top of page

Pop-up Mania: Cookies at Every Turn

Have you noticed an increase lately in updates and emails from your social media, shopping, or email accounts? Noticed that businesses that you have accounts with (like your bank) are sending you more notices about new privacy policies in the past few months? Are you suddenly getting popup messages about cookies with every site you visit?

Thanks to a massive overhaul to privacy regulations that went into effect in May, companies are required to update their privacy policies. While it may be annoying, it signals a new wave in personal privacy protection and is actually good news for you. In fact, now is an excellent time to take advantage of these changes and do some updating yourself.

I’m sure you’ve seen all the news stories about companies and social media outlets like Facebook sharing your personal information with outside companies. All the changes to privacy policies that you’re seeing are not just a reaction to that. Rather, they have been in the works for a long time in the form of a new law passed in Europe called General Data Protection Regulation (or “GDPR” for short).

GDPR is the most significant change to data privacy in over 20 years. It forces companies to be more transparent about what personal information they collect and what they do with that data. Their privacy policies can no longer be vague and full of legal jargon.

Organizations must be clear, and their policies must be easy to read and understand. Plus, organizations must now ask for your permission to access any of your data and can no longer use a generic release that gives them the rights to all your data in order to buy their goods or use their service.

This new law and others around the world are changing how organizations handle your personal data. GDPR in particular affects any organization that does business with individuals in the EU. While GDPR is specific to EU citizens, most international companies have updated their policies and standards across the board to avoid heavy fines.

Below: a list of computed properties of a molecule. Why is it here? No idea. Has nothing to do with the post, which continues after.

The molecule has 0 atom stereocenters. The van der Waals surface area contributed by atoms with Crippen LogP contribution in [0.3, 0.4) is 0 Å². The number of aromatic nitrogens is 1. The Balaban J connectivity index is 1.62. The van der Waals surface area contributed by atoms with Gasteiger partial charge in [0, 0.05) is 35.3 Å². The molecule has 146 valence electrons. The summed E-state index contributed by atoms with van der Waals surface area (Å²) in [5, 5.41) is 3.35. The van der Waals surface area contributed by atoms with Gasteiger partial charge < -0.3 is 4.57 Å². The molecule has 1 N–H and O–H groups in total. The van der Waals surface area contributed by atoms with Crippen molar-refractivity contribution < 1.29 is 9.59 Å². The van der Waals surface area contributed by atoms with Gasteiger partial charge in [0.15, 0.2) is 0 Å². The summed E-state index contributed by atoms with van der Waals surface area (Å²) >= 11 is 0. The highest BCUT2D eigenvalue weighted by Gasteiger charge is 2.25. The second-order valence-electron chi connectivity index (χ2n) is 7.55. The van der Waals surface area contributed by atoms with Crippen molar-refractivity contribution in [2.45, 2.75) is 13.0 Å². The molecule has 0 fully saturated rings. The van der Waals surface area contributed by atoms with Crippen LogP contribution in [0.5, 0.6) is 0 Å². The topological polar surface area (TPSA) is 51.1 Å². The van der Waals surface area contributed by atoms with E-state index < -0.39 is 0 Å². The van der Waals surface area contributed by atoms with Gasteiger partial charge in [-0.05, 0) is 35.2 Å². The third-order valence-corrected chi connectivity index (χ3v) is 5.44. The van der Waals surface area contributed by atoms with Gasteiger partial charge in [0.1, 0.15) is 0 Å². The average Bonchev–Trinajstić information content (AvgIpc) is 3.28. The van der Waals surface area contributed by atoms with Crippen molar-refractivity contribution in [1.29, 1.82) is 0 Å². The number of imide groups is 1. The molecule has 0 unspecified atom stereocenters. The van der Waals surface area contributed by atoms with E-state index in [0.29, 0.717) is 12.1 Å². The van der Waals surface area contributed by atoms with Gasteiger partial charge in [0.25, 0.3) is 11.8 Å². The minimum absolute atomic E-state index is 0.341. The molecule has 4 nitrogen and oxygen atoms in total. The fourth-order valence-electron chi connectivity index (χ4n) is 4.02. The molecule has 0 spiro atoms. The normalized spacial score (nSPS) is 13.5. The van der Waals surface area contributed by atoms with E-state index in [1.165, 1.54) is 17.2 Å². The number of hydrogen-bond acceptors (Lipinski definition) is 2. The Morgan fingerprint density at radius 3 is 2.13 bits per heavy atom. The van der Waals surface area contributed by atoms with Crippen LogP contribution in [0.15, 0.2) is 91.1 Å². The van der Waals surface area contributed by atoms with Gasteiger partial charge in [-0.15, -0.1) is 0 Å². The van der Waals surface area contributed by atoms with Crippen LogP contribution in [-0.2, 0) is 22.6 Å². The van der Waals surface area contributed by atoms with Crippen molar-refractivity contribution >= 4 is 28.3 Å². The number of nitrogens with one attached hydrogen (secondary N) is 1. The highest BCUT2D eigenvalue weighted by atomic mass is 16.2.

All this serves as a reminder to review what information sites may store about you and what they do with that information. So, what do you need to do? Well, you could do what you have probably done in the past, which is nothing, and things will be set for you by the company. However, I recommend that you take this opportunity to review your privacy settings for the sites you visit frequently and reset all your privacy settings on all of your accounts. Take a moment to read what each site asks for before clicking “yes.” You no longer have to be an attorney to understand most of their policies and settings, so it won’t take you too long to do this.

Typically, you will find a few different options that you need to review and set that will help keep your private information private. In most cases, you no longer must agree to receive ALL of a company’s emails or notices. Instead, you can opt in or out of specific ones. If you don’t want them to contact you about special offers or specials, you can now say no while remaining on their general mailing list.

Now is the perfect opportunity to review the hygiene of your personal data. Be sure to go through all your social media and other online accounts, look them over again and change your privacy settings to protect your data.

And when done with yours, help your children or elderly parents reset theirs.

Most of all, remember that when in doubt, “Less is Best.”

` ` `` ` `` ` `` ` `` ` `` ` `` ` `` ` `` ` `

About the author: Patrick Craven is the director for the Center for Cyber Safety and Education (Center), a non-profit charitable trust committed to making the cyber world a safer place for everyone. The Center works to ensure that people across the globe have a positive and safe experience online through their educational programs, scholarships, and research. Visit If you have questions or topic ideas, please send them to

bottom of page